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      Eosinophils sustain adipose alternatively activated macrophages associated with glucose homeostasis.

      Science (New York, N.Y.)

      Adipose Tissue, White, Adipose Tissue, cytology, immunology, metabolism, Animals, Blood Glucose, Cell Movement, Dietary Fats, administration & dosage, Eosinophilia, Eosinophils, physiology, Glucose Intolerance, Homeostasis, Insulin, Insulin Resistance, Interleukin-13, genetics, Interleukin-4, Macrophage Activation, Macrophages, Male, Mice, Mice, Inbred BALB C, Mice, Inbred C57BL, Mice, Knockout, Nippostrongylus, Strongylida Infections

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          Abstract

          Eosinophils are associated with helminth immunity and allergy, often in conjunction with alternatively activated macrophages (AAMs). Adipose tissue AAMs are necessary to maintain glucose homeostasis and are induced by the cytokine interleukin-4 (IL-4). Here, we show that eosinophils are the major IL-4-expressing cells in white adipose tissues of mice, and, in their absence, AAMs are greatly attenuated. Eosinophils migrate into adipose tissue by an integrin-dependent process and reconstitute AAMs through an IL-4- or IL-13-dependent process. Mice fed a high-fat diet develop increased body fat, impaired glucose tolerance, and insulin resistance in the absence of eosinophils, and helminth-induced adipose tissue eosinophilia enhances glucose tolerance. Our results suggest that eosinophils play an unexpected role in metabolic homeostasis through maintenance of adipose AAMs.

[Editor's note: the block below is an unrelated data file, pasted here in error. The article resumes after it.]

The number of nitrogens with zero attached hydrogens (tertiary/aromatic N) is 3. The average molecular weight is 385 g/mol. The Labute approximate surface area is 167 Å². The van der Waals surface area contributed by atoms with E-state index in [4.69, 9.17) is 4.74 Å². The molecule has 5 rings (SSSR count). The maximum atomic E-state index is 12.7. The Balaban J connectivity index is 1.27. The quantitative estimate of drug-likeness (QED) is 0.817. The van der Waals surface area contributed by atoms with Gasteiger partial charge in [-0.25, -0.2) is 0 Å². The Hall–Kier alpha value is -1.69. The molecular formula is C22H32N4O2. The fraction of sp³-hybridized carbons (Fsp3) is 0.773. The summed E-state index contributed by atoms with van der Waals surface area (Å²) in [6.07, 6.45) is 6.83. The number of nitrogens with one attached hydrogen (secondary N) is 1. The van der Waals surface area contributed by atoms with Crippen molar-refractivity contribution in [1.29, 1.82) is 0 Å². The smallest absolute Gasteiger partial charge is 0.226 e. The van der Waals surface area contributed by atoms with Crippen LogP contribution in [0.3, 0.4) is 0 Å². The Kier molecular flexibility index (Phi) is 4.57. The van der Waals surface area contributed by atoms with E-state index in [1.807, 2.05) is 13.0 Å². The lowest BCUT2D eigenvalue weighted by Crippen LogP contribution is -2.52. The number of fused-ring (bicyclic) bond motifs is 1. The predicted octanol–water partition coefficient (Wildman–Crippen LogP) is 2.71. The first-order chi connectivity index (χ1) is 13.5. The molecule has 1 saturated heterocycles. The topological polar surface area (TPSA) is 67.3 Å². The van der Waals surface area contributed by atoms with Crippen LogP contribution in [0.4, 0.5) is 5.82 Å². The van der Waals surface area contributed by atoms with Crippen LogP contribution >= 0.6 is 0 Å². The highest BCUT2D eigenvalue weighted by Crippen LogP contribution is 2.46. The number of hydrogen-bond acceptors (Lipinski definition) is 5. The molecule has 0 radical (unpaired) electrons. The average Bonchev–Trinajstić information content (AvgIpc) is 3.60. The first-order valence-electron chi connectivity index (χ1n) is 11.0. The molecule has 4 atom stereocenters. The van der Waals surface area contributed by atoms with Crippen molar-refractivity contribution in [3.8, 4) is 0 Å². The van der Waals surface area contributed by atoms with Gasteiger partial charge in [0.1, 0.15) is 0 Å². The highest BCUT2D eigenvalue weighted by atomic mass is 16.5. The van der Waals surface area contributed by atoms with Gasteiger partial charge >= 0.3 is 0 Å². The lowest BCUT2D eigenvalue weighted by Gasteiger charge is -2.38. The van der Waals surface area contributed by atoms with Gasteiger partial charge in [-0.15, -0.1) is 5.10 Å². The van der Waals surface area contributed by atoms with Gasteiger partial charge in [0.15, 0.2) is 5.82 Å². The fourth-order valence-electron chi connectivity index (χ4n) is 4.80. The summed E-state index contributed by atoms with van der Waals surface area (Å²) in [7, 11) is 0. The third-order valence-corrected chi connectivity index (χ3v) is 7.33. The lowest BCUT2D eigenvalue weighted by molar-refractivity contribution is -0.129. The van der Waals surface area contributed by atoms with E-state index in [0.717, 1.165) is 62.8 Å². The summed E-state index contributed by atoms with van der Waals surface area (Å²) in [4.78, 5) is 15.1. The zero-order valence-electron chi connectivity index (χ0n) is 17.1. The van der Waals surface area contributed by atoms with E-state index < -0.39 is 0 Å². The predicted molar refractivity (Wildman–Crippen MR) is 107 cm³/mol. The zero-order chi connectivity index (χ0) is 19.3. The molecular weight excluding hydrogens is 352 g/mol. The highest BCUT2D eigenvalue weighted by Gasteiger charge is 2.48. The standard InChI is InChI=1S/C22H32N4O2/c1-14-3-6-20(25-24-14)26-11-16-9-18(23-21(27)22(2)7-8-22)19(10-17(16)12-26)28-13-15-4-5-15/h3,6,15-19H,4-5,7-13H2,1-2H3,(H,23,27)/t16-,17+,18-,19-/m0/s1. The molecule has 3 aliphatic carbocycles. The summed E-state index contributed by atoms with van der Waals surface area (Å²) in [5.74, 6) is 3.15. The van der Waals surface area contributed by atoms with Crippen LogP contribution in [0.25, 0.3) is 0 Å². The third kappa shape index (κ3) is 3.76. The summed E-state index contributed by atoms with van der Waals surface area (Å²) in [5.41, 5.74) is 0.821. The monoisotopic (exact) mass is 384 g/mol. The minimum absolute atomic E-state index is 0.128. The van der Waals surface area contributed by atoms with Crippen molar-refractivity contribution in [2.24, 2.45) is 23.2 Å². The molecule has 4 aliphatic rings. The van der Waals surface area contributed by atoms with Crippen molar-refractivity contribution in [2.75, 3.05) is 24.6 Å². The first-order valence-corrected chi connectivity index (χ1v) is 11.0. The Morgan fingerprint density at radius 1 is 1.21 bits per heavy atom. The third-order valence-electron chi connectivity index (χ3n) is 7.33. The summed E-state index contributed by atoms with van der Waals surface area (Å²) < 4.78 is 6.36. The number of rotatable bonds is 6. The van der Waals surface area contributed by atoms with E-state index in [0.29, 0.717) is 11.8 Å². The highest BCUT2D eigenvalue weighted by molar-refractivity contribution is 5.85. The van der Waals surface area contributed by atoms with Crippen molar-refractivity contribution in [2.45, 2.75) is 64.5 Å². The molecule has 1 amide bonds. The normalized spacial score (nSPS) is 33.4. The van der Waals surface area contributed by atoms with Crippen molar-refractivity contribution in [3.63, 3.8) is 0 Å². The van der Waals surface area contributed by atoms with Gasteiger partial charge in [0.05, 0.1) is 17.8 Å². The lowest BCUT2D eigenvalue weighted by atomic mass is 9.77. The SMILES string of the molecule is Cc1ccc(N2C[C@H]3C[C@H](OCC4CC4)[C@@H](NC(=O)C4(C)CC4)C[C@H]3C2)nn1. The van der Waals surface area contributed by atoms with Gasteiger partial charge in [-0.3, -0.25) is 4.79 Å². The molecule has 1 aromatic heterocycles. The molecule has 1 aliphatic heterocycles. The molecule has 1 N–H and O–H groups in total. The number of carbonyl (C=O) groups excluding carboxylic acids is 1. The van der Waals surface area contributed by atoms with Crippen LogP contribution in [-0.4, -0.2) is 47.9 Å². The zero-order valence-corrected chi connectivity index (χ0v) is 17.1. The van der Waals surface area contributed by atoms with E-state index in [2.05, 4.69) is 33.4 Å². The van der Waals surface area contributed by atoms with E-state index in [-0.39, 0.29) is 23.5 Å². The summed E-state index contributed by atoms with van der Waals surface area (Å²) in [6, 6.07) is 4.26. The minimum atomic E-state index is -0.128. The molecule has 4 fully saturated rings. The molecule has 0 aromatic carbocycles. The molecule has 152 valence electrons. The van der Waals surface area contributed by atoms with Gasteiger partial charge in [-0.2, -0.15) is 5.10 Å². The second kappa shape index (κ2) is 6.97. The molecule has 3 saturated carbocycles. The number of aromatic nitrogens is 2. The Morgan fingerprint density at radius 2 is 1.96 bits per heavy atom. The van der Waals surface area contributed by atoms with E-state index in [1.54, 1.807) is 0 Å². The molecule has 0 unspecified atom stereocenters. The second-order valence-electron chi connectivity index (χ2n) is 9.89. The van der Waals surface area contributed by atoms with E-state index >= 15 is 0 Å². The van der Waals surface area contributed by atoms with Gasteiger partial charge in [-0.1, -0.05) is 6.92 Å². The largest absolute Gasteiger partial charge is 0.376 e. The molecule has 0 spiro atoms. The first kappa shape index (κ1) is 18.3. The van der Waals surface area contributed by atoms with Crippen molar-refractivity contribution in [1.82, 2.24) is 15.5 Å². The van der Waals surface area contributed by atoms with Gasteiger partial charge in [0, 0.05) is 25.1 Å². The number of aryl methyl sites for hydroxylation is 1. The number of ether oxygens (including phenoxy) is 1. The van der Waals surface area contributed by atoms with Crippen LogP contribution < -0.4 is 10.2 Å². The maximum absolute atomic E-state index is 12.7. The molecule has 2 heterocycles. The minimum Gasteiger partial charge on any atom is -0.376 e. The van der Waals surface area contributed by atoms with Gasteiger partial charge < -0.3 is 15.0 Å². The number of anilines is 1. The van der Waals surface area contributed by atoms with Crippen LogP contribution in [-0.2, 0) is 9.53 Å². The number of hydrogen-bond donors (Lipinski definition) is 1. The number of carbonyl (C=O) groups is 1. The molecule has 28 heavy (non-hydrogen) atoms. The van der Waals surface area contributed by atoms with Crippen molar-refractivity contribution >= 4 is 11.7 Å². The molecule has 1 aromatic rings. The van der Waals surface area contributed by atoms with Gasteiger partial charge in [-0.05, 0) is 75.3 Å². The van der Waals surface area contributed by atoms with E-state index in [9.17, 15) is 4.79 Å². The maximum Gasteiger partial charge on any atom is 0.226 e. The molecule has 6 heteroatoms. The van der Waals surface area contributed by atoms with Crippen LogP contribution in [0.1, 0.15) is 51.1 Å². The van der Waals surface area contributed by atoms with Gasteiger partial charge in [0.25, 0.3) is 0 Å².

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          Author and article information

          Journal
          21436399
          3144160
          10.1126/science.1201475

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